Republicans are clearly still figuring out how to address abortion. Just look at how three Senate GOP contenders approached the issue Thursday.
NBC News’ Allan Smith and Marc Caputo report that Blake Masters, who is running for Senate in Arizona, scrubbed his website, removing language that described Masters as “100% pro-life” and deleting Masters’ support for “a federal personhood law.” Masters also released a video online where he sought to cast Democratic Sen. Mark Kelly as extreme on abortion, and said he supports a ban on “very late-term and partial birth abortions.”
Sen. Marco Rubio, R-Fla., told CBS 4 Miami that “we should be protecting innocent human life from the moment of conception,” but that he would consider supporting bills with exceptions. He dodged a question about whether he would support a federal ban on abortion, saying: “I think right now this issue is appropriately before the states. That’s where it should have always been… We don’t have the votes now or anytime in the near future for that.”
And Republican Tiffany Smiley, who is running against Sen. Patty Murray in Democratic-leaning Washington, spoke directly to the camera in her new TV ad, saying, “I’m pro-life, but I oppose a federal abortion ban.”
Elsewhere on the campaign trail…
Pennsylvania Senate: Politico reports on how Republican Mehmet Oz has ramped up his attacks directly on Democrat John Fetterman’s health as he looks to find solid footing in the Senate race.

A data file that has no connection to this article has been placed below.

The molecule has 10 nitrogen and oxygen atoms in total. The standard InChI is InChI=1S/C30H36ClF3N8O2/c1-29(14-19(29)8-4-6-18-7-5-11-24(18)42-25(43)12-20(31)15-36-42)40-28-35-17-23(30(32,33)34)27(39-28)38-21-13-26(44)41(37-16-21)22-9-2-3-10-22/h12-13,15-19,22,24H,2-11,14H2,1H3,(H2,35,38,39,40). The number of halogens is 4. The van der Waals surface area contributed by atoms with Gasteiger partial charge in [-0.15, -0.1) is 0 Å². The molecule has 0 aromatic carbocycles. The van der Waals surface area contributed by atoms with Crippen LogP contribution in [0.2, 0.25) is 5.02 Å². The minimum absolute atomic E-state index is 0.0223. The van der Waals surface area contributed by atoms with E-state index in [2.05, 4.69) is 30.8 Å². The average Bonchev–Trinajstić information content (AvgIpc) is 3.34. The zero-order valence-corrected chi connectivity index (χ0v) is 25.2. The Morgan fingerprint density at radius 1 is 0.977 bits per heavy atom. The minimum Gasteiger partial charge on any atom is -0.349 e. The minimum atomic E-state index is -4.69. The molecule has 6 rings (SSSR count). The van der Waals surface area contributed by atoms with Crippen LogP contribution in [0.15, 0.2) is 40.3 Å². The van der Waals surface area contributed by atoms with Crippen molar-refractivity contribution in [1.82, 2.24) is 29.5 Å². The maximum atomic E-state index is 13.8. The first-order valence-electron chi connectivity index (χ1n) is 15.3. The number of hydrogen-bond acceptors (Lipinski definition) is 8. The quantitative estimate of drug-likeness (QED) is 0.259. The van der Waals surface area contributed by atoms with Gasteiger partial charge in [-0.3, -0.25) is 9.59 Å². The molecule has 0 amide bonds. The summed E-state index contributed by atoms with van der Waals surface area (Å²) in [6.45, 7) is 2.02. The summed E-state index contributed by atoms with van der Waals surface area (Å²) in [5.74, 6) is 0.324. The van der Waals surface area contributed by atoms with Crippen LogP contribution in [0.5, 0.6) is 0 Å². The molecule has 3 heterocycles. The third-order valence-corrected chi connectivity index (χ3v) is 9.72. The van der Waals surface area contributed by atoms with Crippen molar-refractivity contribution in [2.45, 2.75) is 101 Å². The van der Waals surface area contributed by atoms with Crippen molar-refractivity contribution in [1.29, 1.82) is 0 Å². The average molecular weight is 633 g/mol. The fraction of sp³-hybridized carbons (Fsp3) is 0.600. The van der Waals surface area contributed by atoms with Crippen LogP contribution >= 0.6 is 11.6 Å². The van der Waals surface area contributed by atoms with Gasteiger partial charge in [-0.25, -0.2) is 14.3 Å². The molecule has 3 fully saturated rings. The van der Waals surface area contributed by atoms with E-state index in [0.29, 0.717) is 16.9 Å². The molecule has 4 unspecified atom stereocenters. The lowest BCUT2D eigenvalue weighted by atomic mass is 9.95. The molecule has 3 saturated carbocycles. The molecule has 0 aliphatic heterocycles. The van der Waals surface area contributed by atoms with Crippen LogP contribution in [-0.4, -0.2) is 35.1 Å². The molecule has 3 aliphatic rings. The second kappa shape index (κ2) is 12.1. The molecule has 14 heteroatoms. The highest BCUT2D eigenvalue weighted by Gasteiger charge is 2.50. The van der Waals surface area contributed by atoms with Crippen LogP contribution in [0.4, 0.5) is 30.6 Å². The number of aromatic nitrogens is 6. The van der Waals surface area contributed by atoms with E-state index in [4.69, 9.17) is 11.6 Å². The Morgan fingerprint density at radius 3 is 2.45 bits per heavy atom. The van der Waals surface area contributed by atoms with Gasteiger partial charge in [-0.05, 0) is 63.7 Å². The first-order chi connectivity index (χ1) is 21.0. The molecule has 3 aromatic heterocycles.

Wisconsin Senate: Democratic Lt. Gov. Mandela Barnes responded to GOP attacks ads tying him to progressive members of Congress, telling the Milwaukee Journal Sentinel, “I’m not running for the Senate to join the Squad or any group of lawmakers.”
Michigan Governor: Democratic Gov. Gretchen Whitmer leads Republican nominee Tudor Dixon by a margin of 50% to 39% in a new EPIC-MRA poll, but Whitmer’s job approval is slightly underwater (51% rate her job performance negatively, 47% positively).
New York’s 10th District: Rep. Ritchie Torres, D-N.Y., endorsed former House impeachment manager Dan Goldman Thursday in the open seat race, tweeting that Democrats should “coalesce around the nominee.” NBC News’ Decision Desk still considers the race too close to call.
New York’s 23rd District:: Politico reports on how New York’s state GOP chairman overcame the controversial Republican backed by Rep. Elise Stefanik on the way to a pivotal primary victory.
Texas’ 28th District: Democratic Rep. Henry Cuellar made his first TV buy of the general election, reserving $46,000 on the airwaves, per AdImpact.
Pennsylvania’s 8th District: Republican Jim Bognet appears to have removed several mentions of former President Donald Trump from his campaign website, HuffPost reports. Bognet is in a competitive race against Democratic Rep. Matt Cartwright.